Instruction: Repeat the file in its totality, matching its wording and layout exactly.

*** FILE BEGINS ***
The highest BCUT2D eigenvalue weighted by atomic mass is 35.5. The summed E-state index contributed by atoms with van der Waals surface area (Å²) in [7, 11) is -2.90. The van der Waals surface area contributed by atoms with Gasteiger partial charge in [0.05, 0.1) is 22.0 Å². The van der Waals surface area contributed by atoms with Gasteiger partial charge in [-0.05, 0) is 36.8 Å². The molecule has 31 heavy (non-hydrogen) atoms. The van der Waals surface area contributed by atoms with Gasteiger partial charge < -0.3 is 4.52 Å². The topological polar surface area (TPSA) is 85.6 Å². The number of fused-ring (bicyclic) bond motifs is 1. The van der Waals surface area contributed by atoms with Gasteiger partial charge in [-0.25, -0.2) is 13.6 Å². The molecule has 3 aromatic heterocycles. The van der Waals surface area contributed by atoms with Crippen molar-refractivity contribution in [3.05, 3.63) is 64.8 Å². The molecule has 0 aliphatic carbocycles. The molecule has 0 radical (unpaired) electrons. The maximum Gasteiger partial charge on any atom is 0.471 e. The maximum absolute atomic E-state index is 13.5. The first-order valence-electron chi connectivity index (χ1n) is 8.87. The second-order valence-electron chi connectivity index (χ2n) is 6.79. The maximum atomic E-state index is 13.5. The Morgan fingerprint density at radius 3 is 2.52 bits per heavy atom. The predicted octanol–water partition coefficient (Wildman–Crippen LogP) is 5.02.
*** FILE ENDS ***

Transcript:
The highest BCUT2D eigenvalue weighted by atomic mass is 35.5. The summed E-state index contributed by atoms with van der Waals surface area (Å²) in [7, 11) is -2.90. The van der Waals surface area contributed by atoms with Gasteiger partial charge in [0.05, 0.1) is 22.0 Å². The van der Waals surface area contributed by atoms with Gasteiger partial charge in [-0.05, 0) is 36.8 Å². The molecule has 31 heavy (non-hydrogen) atoms. The van der Waals surface area contributed by atoms with Gasteiger partial charge < -0.3 is 4.52 Å². The topological polar surface area (TPSA) is 85.6 Å². The number of fused-ring (bicyclic) bond motifs is 1. The van der Waals surface area contributed by atoms with Gasteiger partial charge in [-0.25, -0.2) is 13.6 Å². The molecule has 3 aromatic heterocycles. The van der Waals surface area contributed by atoms with Crippen molar-refractivity contribution in [3.05, 3.63) is 64.8 Å². The molecule has 0 aliphatic carbocycles. The molecule has 0 radical (unpaired) electrons. The maximum Gasteiger partial charge on any atom is 0.471 e. The maximum absolute atomic E-state index is 13.5. The first-order valence-electron chi connectivity index (χ1n) is 8.87. The second-order valence-electron chi connectivity index (χ2n) is 6.79. The maximum atomic E-state index is 13.5. The Morgan fingerprint density at radius 3 is 2.52 bits per heavy atom. The predicted octanol–water partition coefficient (Wildman–Crippen LogP) is 5.02.